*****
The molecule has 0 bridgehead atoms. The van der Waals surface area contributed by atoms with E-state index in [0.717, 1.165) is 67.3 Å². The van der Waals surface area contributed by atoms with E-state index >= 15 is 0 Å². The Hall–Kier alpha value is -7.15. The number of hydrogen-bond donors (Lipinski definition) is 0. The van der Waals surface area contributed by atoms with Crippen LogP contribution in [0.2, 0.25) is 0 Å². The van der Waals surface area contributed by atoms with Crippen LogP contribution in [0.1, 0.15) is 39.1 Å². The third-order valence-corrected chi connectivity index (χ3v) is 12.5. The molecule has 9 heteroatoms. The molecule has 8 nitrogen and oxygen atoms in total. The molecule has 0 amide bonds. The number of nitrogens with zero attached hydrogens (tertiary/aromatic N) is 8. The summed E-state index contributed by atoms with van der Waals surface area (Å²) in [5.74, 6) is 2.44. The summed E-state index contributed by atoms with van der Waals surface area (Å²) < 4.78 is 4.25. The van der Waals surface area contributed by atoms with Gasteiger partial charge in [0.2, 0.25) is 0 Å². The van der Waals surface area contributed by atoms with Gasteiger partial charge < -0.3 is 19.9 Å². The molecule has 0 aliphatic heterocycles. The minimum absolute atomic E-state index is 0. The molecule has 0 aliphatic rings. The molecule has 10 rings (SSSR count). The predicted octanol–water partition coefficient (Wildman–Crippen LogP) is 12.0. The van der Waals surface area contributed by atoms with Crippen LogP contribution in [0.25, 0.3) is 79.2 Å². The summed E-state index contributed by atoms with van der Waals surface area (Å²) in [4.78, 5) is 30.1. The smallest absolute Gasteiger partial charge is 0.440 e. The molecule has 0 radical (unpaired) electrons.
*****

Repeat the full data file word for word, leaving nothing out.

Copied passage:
The molecule has 0 bridgehead atoms. The van der Waals surface area contributed by atoms with E-state index in [0.717, 1.165) is 67.3 Å². The van der Waals surface area contributed by atoms with E-state index >= 15 is 0 Å². The Hall–Kier alpha value is -7.15. The number of hydrogen-bond donors (Lipinski definition) is 0. The van der Waals surface area contributed by atoms with Crippen LogP contribution in [0.2, 0.25) is 0 Å². The van der Waals surface area contributed by atoms with Crippen LogP contribution in [0.1, 0.15) is 39.1 Å². The third-order valence-corrected chi connectivity index (χ3v) is 12.5. The molecule has 9 heteroatoms. The molecule has 8 nitrogen and oxygen atoms in total. The molecule has 0 amide bonds. The number of nitrogens with zero attached hydrogens (tertiary/aromatic N) is 8. The summed E-state index contributed by atoms with van der Waals surface area (Å²) in [5.74, 6) is 2.44. The summed E-state index contributed by atoms with van der Waals surface area (Å²) < 4.78 is 4.25. The van der Waals surface area contributed by atoms with Gasteiger partial charge in [0.2, 0.25) is 0 Å². The van der Waals surface area contributed by atoms with Gasteiger partial charge < -0.3 is 19.9 Å². The molecule has 0 aliphatic heterocycles. The minimum absolute atomic E-state index is 0. The molecule has 0 aliphatic rings. The molecule has 10 rings (SSSR count). The predicted octanol–water partition coefficient (Wildman–Crippen LogP) is 12.0. The van der Waals surface area contributed by atoms with Crippen LogP contribution in [0.25, 0.3) is 79.2 Å². The summed E-state index contributed by atoms with van der Waals surface area (Å²) in [4.78, 5) is 30.1. The smallest absolute Gasteiger partial charge is 0.440 e. The molecule has 0 radical (unpaired) electrons.